A grant deed is a document used to transfer title from one entity to another. The law requires that it must be notarized to be valid and enforceable. Only individuals who have a current notary public license may notarize a grant deed.
Things You'll Need
- Notary journal
- Notary seal
The Notary Process
Fill in the signer's information in the notary journal by writing in the signer's name, address, phone number and government-issued photo identification number. You must also include the date shown on the grant deed as well as the date the document is being signed.
Request that the person sign his full name in the notary journal.
Obtain the signer's thumbprint by putting it on the line next to the signature in the notary journal.
Fill in the acknowledgement section of the grant deed, which asks for the date the document is signed, the full name of the signer and the notary's full name and county in which the notary is licensed. Then sign on the notary signature line.
Stamp the document with the notary stamp in the space indicated on the grant deed.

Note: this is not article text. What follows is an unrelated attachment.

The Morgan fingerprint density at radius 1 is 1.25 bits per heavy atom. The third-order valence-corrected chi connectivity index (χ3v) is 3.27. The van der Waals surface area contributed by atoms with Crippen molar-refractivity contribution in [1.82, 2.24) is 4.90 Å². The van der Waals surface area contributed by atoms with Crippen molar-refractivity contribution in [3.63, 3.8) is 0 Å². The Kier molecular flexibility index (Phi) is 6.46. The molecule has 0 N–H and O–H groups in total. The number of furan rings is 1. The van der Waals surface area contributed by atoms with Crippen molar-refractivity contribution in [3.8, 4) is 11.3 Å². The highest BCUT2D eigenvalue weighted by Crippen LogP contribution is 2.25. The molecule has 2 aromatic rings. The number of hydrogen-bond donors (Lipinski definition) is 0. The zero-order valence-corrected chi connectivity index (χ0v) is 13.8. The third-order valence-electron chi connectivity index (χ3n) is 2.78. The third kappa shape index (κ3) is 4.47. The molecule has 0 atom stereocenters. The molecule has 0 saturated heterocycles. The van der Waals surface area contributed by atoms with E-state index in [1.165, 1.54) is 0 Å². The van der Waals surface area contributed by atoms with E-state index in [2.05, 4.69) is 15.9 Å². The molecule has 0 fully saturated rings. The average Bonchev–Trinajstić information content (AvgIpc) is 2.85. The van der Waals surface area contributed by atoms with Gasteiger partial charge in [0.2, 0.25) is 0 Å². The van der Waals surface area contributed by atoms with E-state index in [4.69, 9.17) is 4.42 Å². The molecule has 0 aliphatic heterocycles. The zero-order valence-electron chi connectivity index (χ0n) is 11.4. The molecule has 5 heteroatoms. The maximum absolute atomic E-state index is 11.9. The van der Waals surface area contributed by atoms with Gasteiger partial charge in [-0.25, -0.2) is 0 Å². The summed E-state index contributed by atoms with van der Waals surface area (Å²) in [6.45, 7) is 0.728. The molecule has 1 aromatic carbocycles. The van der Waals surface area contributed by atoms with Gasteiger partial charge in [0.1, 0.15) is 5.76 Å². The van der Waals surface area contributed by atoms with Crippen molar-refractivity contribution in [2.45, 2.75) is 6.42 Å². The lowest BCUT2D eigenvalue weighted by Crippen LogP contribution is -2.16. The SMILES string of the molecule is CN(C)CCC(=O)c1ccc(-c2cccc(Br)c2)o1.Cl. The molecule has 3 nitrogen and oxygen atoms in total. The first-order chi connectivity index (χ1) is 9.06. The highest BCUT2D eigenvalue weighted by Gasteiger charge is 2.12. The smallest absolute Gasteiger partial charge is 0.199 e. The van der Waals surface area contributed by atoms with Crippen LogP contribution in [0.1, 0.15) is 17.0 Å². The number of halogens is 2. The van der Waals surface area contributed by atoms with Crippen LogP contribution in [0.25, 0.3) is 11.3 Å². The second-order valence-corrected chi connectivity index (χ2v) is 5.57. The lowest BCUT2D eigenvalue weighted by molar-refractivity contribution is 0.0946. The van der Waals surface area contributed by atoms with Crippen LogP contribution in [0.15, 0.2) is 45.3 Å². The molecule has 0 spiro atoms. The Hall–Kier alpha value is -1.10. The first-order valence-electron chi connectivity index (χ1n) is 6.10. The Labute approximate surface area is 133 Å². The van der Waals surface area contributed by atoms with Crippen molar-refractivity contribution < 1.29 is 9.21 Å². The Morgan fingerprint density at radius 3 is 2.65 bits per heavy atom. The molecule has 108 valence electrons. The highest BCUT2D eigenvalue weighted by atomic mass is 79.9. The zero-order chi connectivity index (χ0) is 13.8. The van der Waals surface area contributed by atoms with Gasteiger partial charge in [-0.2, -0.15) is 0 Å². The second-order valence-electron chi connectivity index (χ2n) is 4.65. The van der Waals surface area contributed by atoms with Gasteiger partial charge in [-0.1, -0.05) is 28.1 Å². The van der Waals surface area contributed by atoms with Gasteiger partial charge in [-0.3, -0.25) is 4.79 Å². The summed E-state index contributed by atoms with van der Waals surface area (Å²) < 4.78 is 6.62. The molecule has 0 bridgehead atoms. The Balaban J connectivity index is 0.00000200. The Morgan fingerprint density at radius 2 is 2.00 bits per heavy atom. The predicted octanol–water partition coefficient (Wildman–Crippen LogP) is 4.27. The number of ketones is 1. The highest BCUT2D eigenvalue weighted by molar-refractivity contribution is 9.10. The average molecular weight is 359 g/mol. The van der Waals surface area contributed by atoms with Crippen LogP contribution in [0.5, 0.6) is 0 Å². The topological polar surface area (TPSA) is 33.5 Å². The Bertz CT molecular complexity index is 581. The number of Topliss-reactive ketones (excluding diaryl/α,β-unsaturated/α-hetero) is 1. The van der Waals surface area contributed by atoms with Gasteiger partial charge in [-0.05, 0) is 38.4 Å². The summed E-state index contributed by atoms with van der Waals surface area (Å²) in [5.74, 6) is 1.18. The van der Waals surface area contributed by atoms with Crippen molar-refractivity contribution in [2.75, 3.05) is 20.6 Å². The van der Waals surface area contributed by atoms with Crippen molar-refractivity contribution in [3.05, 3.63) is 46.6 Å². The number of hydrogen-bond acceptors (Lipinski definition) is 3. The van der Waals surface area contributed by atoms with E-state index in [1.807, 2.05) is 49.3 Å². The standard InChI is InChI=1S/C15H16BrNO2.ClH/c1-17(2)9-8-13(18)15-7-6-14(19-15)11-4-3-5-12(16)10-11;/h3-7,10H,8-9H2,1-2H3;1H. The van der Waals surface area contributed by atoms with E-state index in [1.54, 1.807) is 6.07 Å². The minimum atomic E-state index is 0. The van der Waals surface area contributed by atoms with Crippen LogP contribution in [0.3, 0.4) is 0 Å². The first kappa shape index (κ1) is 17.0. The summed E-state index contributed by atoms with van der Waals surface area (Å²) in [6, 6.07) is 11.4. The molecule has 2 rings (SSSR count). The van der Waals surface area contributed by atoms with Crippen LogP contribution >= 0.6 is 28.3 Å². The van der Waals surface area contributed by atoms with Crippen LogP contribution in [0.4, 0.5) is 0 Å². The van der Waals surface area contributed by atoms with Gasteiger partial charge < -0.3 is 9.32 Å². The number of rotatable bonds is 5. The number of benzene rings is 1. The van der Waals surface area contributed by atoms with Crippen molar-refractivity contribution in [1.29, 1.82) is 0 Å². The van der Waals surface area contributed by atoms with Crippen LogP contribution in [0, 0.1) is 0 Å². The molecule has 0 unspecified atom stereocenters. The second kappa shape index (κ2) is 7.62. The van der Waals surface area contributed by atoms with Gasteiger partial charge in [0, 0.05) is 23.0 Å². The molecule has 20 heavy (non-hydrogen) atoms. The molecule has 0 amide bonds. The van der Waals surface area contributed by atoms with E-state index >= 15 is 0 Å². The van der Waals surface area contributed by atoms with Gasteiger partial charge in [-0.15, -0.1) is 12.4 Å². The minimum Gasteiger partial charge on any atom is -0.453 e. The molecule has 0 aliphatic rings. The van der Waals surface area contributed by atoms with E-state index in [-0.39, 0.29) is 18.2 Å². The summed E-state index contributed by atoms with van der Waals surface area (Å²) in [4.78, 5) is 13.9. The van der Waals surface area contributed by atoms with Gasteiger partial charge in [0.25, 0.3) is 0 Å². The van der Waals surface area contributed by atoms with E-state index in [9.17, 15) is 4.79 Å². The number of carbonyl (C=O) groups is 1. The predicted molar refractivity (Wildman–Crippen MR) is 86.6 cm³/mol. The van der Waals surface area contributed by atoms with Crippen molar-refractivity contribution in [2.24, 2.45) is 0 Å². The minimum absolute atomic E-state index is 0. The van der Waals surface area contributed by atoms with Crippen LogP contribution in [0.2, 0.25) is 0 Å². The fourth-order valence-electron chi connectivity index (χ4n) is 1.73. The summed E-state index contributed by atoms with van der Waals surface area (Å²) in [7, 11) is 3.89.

Tips & Warnings
- Since a grant deed conveys title to real property, the notary must be reasonably convinced that the person signing the document is of sound mental capacity. Also, a current government-issued picture identification card must be presented by the signer to the notary. A notary should make a copy of the picture identification for his records.
- A grant deed must be completed in its entirety before a notary is permitted to affix his signature and notary seal. The signer must also sign the deed in the presence of the notary. It cannot be pre-signed prior to the notarization.
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